Politics & Policy

Infant Protection: Misinformation from the NYT

Outside the New York Times building in Manhattan (Carlo Allegri/Reuters)
Fact-checking a fact check

Denise Grady claims to be providing facts about the Born-Alive Abortion Survivors Protection Act to correct President Trump.

Let’s take a look at some of the claims in the fact check.

1) Grady writes,

The bill would require doctors to use all means available to save the life of a child born alive after an attempted abortion. They must, it says, “exercise the same degree of professional skill, care, and diligence to preserve the life and health of the child” as they would for “any other child born alive at the same gestational age.”

The first sentence is false, because the second sentence is accurate. No law requires that all means available be used to save the life of infants generally (or of other people, for that matter), and this legislation would not create such an obligation for any infant.

2) “Opponents said that the bill was aimed at discouraging doctors from performing legal abortions and that it was unnecessary because a similar law already exists, the Born-Alive Infants Protection Act of 2002.”

In an article that purports to be providing the truth behind the political debate over this legislation, no attempt is made either to back up these claims from opponents or to explain why supporters reject them.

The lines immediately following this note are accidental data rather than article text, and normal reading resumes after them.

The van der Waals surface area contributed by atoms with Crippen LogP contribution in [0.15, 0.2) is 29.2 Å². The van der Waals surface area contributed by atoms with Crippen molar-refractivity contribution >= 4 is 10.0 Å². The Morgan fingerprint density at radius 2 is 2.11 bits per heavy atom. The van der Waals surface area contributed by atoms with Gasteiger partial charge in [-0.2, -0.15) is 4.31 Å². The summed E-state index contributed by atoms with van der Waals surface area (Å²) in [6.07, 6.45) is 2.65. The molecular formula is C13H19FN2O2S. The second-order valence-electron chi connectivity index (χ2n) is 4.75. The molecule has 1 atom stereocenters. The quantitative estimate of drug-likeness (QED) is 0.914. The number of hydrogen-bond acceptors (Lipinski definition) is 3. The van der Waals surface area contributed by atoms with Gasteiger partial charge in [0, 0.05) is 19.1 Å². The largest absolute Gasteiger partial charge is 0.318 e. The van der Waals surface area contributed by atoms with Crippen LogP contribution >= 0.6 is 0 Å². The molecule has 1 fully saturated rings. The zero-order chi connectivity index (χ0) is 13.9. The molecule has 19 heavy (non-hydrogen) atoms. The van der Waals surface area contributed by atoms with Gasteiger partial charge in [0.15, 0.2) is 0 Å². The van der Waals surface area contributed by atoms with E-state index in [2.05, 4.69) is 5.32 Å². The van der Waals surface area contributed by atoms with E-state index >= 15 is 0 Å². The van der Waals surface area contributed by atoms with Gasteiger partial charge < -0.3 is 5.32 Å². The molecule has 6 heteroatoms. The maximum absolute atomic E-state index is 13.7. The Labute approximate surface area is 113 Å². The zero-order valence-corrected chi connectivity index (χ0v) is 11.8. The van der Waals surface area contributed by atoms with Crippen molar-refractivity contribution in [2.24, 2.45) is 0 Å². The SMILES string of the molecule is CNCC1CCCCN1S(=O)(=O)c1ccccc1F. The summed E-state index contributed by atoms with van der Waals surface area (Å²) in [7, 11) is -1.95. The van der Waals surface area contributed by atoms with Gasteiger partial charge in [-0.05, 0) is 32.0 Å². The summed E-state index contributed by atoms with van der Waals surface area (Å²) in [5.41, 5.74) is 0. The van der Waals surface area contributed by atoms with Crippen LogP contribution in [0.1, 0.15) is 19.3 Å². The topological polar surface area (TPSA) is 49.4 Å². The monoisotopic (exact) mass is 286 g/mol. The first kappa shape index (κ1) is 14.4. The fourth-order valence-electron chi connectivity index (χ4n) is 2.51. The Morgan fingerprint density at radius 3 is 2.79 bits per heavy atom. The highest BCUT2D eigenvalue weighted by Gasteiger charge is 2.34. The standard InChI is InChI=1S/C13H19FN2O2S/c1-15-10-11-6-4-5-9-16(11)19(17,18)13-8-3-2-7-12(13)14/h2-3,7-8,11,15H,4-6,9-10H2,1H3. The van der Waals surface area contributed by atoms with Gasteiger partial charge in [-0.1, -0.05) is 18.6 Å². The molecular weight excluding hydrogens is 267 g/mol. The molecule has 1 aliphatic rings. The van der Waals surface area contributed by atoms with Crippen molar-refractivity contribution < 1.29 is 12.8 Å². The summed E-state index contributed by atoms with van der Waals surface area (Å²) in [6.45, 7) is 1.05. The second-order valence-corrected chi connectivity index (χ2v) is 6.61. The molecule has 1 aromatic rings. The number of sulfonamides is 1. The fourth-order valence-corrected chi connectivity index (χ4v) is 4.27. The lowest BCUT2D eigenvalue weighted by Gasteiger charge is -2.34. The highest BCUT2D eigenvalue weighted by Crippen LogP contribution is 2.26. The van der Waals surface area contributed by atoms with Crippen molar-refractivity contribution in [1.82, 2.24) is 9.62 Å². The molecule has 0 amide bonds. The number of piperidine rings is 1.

The legislation would discourage abortion only if abortion often resulted in the live births of infants who are then either killed or denied the normal medical treatment given to other infants at the same stage of development. That is not true, and it is at odds with the main line of argument the opponents themselves make (namely, that the kind of situation the bill targets is too rare to be worth considering).

The legislation makes significant changes to the 2002 law, which is why some people are supporting it and others opposing it. The 2002 law, for example, includes no penalties. Whether these changes are “necessary” cannot be answered simply by invoking the law that they change.

3) Grady claims that “it hardly ever happens” that infants are born alive in the process of abortions. Her first piece of evidence is the say-so of one person, a spokesman for the American College of Obstetricians and Gynecologists who performs abortions. How many of these cases count as “hardly ever” goes unexamined.

We don’t have reliable numbers about how often these cases occur nationally. The state of Arizona reports that ten cases happened during five months in 2017. Florida reports eleven for the full year of 2017. The CDC has an estimate, which it suggests could well be too low, of 143 cases from 2003 through 2014.

4) Grady writes:

A healthy fetus becomes viable — potentially able to survive outside the womb — at about 24 weeks of pregnancy. Only about 1.3 percent of abortions in the United States in 2015 were performed in or after the 21st week of pregnancy, according to the Centers for Disease Control and Prevention. Less than 1 percent of all abortions are done after 24 weeks . . .